Medication, abstinence offer different roads to heroin recovery
Medicine is helping addict finally move ahead with life
As medication-assisted treatment for opioid addiction grows in popularity, it also remains controversial.
Methadone and buprenorphine -- two of the main medications used to help opioid addicts stay off their abused substances -- draw critics because they contain opioids. Methadone is a full opioid used for decades in addiction treatment, while buprenorphine is a newer drug, a partial opioid and partial opioid blocker; it also contains naloxone, the opioid overdose antidote that's increasingly being used by first responders to save lives.
The easy criticism is that putting patients on these medications is replacement therapy, switching out one addictive drug for another of roughly the same chemical characteristics that also leads to dependence, and, if abused, to addiction. Chelsea Laliberte challenges everyone she encounters in her job as founder of the anti-heroin advocacy nonprofit Live4Lali in Arlington Heights to move past that surface-level skepticism.
"I had the same concerns as a lot of other people," Laliberte said. "Isn't this just replacing? How do you actually build back clean, healthy cells when you're on the same type of chemical that you were addicted to? I didn't understand the science behind it."
The science is Kathie Kane-Willis' specialty. She's director of the Illinois Consortium on Drug Policy at Roosevelt University, and a frequent researcher of all angles of the heroin problem. The science says consistent treatment with medication helps recovering addicts avoid the flu-like symptoms of withdrawal: the anxiety, chills, aches, yawning and nausea that combine to feel like death. When addicts don't experience withdrawal, they're more likely to stay in treatment. And the longer someone stays in treatment, the less likely he or is he is to relapse.
"One of the reasons people stay addicted to opiates is to deal with the withdrawal," Kane-Willis said. "That's what makes, in some ways, quitting opiates so much more difficult. One of the things both buprenorphine and methadone do is they remove withdrawal from the equation."
Kane-Willis said research has found these medications more effective at retaining patients in treatment than methods without prescribed medications -- like the abstinence track preferred by followers of 12-step recovery programs.
An analysis by Cochrane, a resource for doctors that gathers and summarizes evidence from medical research, found 11 top studies all determined methadone to be "statistically significantly more effective than non-pharmacological approaches in retaining patients in treatment and in the suppression of heroin use." Another Cochrane analysis found consistent doses of 16 milligrams of buprenorphine reduced illicit opioid use better than a placebo.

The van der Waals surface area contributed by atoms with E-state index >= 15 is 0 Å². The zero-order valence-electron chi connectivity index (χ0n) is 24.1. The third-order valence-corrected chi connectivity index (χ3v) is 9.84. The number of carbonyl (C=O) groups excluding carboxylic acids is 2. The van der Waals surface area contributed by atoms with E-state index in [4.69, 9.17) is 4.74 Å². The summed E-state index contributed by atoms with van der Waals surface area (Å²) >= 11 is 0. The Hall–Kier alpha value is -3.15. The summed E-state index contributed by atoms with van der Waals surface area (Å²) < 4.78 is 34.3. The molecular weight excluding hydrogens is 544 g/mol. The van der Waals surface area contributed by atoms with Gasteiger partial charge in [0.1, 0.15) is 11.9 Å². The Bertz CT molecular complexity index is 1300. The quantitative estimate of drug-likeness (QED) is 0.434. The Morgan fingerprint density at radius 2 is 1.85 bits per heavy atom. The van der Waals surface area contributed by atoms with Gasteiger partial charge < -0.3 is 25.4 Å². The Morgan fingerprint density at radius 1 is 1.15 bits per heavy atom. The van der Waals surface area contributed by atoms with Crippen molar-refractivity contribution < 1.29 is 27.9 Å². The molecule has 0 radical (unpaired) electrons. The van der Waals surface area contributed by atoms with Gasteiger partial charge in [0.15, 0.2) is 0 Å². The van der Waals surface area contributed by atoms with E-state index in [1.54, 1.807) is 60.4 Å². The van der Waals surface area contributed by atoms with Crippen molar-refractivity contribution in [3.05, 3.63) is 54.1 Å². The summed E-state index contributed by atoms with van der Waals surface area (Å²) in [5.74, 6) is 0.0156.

"We can say it's the most effective," Kane-Willis said. "But we can't say it's the best for any one individual."
It's also impossible to say just how much more effective medication-assisted treatment is, Kane-Willis acknowledges, because too many factors cloud the picture. Variances in the dose of medication prescribed, the length of a person's addiction before seeking treatment, adherence to doctor guidelines and whether mental illness is at play all can affect the success or failure of medication-assisted treatment.
The key is providing options in a world that Laliberte says often tries to shoehorn addicts into abstinence-only recovery and stigmatizes them for seeking help through ongoing treatment with meds.
"You have to give people the tools and they have to do what's right for them," Laliberte said.
Chris Reed of Crystal Lake, president of New Directions Addiction Recovery Services, agrees.
"It's not 'medically assisted treatment is the way to do this;' it's not '12-step is the way to do this,'" Reed said. "It's 'all of those things can work.'"
In Reed's own recovery, he chose not to seek medication.
"For me it was a fundamental issue. I needed a different solution in my life, like, an entirely different solution other than drugs and alcohol," Reed said. "And that wasn't going to happen by only taking one medication. It was going to be me changing every area of my life."
Laliberte said 12-step programs have saved a lot of lives. But Susan McKnight, substance abuse program coordinator for the Lake County Health Department, said one danger comes when people see addiction recovery as a mental-only effort in building the ability to say no.
"We're treating it as a physical disease. It's not an issue of willpower," McKnight said. "Addicts themselves don't understand that. If the general public has that attitude, addicts have it even more because they keep trying and not being able to stop."